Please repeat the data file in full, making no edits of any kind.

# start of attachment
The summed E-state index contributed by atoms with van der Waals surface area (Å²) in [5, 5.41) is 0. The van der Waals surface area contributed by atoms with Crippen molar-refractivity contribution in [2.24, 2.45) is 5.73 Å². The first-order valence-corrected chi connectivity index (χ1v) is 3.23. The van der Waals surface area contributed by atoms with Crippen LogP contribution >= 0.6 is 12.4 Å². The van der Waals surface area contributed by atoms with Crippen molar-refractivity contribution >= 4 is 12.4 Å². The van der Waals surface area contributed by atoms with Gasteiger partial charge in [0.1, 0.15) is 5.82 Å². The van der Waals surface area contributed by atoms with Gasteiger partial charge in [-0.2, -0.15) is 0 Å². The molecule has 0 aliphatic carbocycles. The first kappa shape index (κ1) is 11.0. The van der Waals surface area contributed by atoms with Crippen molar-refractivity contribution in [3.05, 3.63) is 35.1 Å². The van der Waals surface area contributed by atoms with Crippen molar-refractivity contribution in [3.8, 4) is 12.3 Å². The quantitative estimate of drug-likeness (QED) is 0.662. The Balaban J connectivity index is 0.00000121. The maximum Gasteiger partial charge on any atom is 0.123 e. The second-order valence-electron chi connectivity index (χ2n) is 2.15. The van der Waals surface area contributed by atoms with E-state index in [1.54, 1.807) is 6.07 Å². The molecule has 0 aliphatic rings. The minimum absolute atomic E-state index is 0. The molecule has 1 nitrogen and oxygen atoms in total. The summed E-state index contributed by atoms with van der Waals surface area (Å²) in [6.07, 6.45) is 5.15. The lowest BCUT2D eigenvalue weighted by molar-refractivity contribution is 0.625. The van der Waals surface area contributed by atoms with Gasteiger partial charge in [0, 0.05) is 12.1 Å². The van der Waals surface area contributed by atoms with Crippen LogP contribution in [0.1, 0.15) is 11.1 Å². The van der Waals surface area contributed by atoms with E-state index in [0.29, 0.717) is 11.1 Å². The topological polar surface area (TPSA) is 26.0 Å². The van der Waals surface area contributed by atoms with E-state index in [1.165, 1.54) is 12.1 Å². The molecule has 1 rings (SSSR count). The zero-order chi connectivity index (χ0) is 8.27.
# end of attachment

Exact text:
The summed E-state index contributed by atoms with van der Waals surface area (Å²) in [5, 5.41) is 0. The van der Waals surface area contributed by atoms with Crippen molar-refractivity contribution in [2.24, 2.45) is 5.73 Å². The first-order valence-corrected chi connectivity index (χ1v) is 3.23. The van der Waals surface area contributed by atoms with Crippen LogP contribution >= 0.6 is 12.4 Å². The van der Waals surface area contributed by atoms with Crippen molar-refractivity contribution >= 4 is 12.4 Å². The van der Waals surface area contributed by atoms with Gasteiger partial charge in [0.1, 0.15) is 5.82 Å². The van der Waals surface area contributed by atoms with Gasteiger partial charge in [-0.2, -0.15) is 0 Å². The molecule has 0 aliphatic carbocycles. The first kappa shape index (κ1) is 11.0. The van der Waals surface area contributed by atoms with Crippen molar-refractivity contribution in [3.05, 3.63) is 35.1 Å². The van der Waals surface area contributed by atoms with Crippen molar-refractivity contribution in [3.8, 4) is 12.3 Å². The quantitative estimate of drug-likeness (QED) is 0.662. The Balaban J connectivity index is 0.00000121. The maximum Gasteiger partial charge on any atom is 0.123 e. The second-order valence-electron chi connectivity index (χ2n) is 2.15. The van der Waals surface area contributed by atoms with E-state index in [1.54, 1.807) is 6.07 Å². The molecule has 0 aliphatic rings. The minimum absolute atomic E-state index is 0. The molecule has 1 nitrogen and oxygen atoms in total. The summed E-state index contributed by atoms with van der Waals surface area (Å²) in [6.07, 6.45) is 5.15. The lowest BCUT2D eigenvalue weighted by molar-refractivity contribution is 0.625. The van der Waals surface area contributed by atoms with Gasteiger partial charge in [0, 0.05) is 12.1 Å². The van der Waals surface area contributed by atoms with Crippen LogP contribution in [0.1, 0.15) is 11.1 Å². The van der Waals surface area contributed by atoms with E-state index in [0.29, 0.717) is 11.1 Å². The topological polar surface area (TPSA) is 26.0 Å². The van der Waals surface area contributed by atoms with E-state index in [1.165, 1.54) is 12.1 Å². The molecule has 1 rings (SSSR count). The zero-order chi connectivity index (χ0) is 8.27.